For character archetypes, Harvey Milk fits under multiple archetypes. He could be regarded as a hero. “Ragland finds that, traditionally the circumstances of the hero’s conception are unusual, and at his birth, some attempts are made to kill him.” You could consider him being a gay man to be unusual circumstances of his conception and therefore affected his childhood. For many he was a hero because of the things he accomplished. Although he does not perfectly meet the criteria of a typical hero he definitely shows some aspects. The hero “can be clearly divided into a series of well-marked adventures.” His life is threatened many times in the film and he must embark on a series of adventures such as frequent public speeches and campaigns to reach his goal of becoming a political leader. Harvey could also be considered a mentor, in the sense that he was a role model for those who were in need of hope at that time. He served as a father figure for the suppressed gay individuals who were struggling. He can be considered a scapegoat. A scapegoat is described as a "human whose death in a public ceremony expiates some taint or sin that has been visited upon the community." When Harvey is killed in City Hall, a new wave of respect for him is raised among people. The sins that society had committed such a terrorizing the gay community are lessened by this tragedy. A scapegoat becomes more powerful after their death than while they were living. This is true in the context of Harvey Milk. After his fall, he became an icon and an inspiration. Gay individuals were able to hold their heads up high and continue the work Harvey left behind such as continuing to fight for gay rights that is still happening today.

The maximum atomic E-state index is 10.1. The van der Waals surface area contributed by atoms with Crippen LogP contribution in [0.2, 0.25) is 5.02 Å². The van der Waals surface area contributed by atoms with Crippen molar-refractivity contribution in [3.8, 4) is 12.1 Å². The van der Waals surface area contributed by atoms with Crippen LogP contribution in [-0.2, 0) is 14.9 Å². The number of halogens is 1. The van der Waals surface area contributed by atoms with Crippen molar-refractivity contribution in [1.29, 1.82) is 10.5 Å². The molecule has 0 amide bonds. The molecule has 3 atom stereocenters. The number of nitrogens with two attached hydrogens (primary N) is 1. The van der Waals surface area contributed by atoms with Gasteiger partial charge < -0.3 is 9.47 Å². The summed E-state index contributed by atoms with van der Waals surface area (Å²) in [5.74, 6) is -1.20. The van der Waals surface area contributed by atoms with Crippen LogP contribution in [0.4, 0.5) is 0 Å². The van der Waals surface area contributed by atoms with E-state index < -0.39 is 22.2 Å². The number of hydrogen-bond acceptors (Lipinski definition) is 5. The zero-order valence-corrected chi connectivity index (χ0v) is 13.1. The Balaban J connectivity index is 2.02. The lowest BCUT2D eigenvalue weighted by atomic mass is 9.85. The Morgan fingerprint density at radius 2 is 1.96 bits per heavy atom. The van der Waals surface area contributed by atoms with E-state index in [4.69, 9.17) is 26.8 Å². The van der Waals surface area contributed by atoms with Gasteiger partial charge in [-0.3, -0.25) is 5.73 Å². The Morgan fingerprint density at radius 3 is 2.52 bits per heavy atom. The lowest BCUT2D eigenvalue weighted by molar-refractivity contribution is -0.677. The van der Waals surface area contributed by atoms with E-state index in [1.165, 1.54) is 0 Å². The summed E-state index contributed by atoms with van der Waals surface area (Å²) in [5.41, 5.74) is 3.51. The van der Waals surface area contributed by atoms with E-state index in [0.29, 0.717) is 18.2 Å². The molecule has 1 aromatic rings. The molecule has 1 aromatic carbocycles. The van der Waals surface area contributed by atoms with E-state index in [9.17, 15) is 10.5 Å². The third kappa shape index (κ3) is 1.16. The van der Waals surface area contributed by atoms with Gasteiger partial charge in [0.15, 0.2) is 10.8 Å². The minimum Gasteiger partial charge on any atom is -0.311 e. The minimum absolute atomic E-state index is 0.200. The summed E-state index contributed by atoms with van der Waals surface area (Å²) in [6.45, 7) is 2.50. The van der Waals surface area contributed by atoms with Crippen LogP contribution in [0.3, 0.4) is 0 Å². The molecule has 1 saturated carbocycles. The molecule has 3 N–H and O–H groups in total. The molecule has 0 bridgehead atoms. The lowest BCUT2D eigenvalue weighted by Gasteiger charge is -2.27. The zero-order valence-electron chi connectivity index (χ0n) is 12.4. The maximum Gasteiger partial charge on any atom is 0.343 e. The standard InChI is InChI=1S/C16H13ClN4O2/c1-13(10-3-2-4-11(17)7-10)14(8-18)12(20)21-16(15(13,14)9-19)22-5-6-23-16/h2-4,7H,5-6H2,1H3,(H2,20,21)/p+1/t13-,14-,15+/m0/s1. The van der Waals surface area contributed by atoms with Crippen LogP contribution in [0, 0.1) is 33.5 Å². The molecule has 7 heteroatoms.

In conclusion, the film Milk can be described as a battle between good and evil. Harvey’s determination and strength allows him to achieve his goal of a political leader. For the category of situational archetypes, Harvey Milk is on a quest to become supervisor and spokesperson on the subject of gay rights. When comparing character archetypes, Harvey is a hero as well as a mentor and a scapegoat. He is able to accomplish his objective, but is sadly killed at the end of the film. However his legacy and quest continue as gay rights are still being fought for.

Maddy Bouchard

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Harvey Milk as the Outcast

Post  Mattia Thillaye-Kerr on Fri Jan 28, 2011 11:38 am

The character of Harvey Milk can also be defined as the Outcast. in his youth, and by some of his peers in later life, he is rejected. By the right wing, and even the wine store owner across the street, he is considered a person who should be banished from the community. He does not wander from place to place as Jung's Outcast does, but his sexual orientation causes people to reject him.

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Post  Mr. C on Mon Feb 07, 2011 10:13 am

Madeleine - great analysis! I particularly liked your observation that Harvey was multiple character archetypes and that the archetype depends on the situation and context. This helps to demonstrate that literary characters (and we ourselves) have more depth and breadth than just some kind of stereotype. In your analysis of the symbolic between Good and Evil, I was also thinking that Light vs. Darkness could be applied, especially in terms of knowledge-acceptance. That is, Harvey's task to bring more awareness (knowledge/light) about gays to the wider community that was ignornat (darkness) would hopefully lead to a greater understanding and acceptance.